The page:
Tommy is uncredited on Metroid Prime.
So, how did you get into the video game industry, particularly into the position you’re renowned for today?
Well, when I turned 21 years old, I got my car and drove out to California because I grew up on the East Coast, you see – Massachusetts in New England. I didn’t have any money, no place to stay, no job, no friends… nothing, I literally left my mum, dad and brother crying on the doorstep.
Once I got to California I went straight to Hollywood because you know, that’s what you do. And I took a look around; I was on Hollywood & Vine looking up at the Capitol Records building and thought ‘Wow! This does not look like it does on television!’ (Laughs) Anyone who’s ever been to Hollywood will know what I’m talking about – it’s not all glitz and glamour, especially in that part of town. Luckily Orange County was more what I imagined California to be like with the fancy cars, beautiful girls, beaches and palm trees.
On my first day I picked up the newspaper and managed to get a job selling keyboards in a guitar shop; I started work the next day. Despite that though, I was actually homeless. The first three weeks I was in California I was sleeping under a pier by the beach and I had absolutely no money or anything.
In my second day I showed up at work in this new guitar shop, and my very first customer happened to be a producer at Virgin. They were starting a video game division at the time, and I was wearing a Turbografx T-shirt, which back in around 1990 was not a very common thing. We got to talking, and he offered me a job there and then.
I was hired as a games tester the next day, so in three days in California I managed to get into the video game industry! (Laughs) That was almost 18 years ago and I’ve been doing it ever since.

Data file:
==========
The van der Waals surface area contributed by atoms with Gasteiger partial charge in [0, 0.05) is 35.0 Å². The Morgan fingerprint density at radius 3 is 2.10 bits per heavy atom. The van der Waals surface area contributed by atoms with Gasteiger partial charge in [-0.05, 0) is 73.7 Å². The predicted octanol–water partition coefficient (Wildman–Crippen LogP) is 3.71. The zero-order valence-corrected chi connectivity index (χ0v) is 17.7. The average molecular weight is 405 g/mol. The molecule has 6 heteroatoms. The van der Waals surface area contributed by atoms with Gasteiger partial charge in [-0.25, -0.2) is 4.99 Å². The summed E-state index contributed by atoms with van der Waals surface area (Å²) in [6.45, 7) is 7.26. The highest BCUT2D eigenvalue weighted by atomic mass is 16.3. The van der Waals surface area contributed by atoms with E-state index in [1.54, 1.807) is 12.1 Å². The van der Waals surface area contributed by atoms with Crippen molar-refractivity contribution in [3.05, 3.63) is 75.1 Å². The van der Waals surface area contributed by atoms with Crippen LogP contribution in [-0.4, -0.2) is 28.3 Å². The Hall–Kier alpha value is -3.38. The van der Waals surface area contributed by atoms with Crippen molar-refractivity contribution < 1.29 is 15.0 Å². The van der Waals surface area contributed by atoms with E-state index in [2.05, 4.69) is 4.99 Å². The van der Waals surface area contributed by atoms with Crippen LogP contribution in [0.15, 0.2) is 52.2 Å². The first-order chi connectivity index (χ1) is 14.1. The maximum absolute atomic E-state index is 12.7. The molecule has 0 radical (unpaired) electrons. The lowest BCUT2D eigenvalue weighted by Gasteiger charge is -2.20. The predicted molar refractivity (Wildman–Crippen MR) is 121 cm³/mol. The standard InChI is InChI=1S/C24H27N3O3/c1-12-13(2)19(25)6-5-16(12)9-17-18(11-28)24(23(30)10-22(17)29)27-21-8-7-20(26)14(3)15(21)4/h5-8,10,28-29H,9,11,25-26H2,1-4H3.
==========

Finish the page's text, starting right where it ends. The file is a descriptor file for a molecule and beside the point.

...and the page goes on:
How did you make the leap from games tester to composer then?
I basically bugged the vice president of the company every single day, and I’d say ‘Look, whenever you need music, just let me know and I’ll do it for free! And if you don’t like it you don’t have to use it’. Of course it was a new company so it didn’t have many projects back then. If you remember Virgin’s heyday back in the early 90s we made some excellent games out of the small number of people we had there.
Must have been an exciting time. What was your first project and how did you approach it?
The first project that came up was the original Prince of Persia
. My whole approach to music, even back then, was that I didn’t feel that video game music had to be a bunch of kiddy, merry-go-round bleeps and bloops that played constantly in 45-second loops in every single level.
Don’t get me wrong, that kind of music works for some games like Mario
, but with Prince of Persia
I was really thinking, ‘Why does every single game have to sound like that? Is it because of the technology?’ But if it is the technology, there are always ways around that, like different core progressions or different keys of music that you can switch from.
I also wondered ‘why does there always have to be music playing in a game?’ Why not remove the music and let the sound design carry it, then when something special happens like fighting a guard or opening a door to the next level, you can trigger the music. It makes it even more dramatic, and that was my whole thinking from the start of the project, to make the audio experience more dramatic and use different elements of music in order to create certain moods and situations.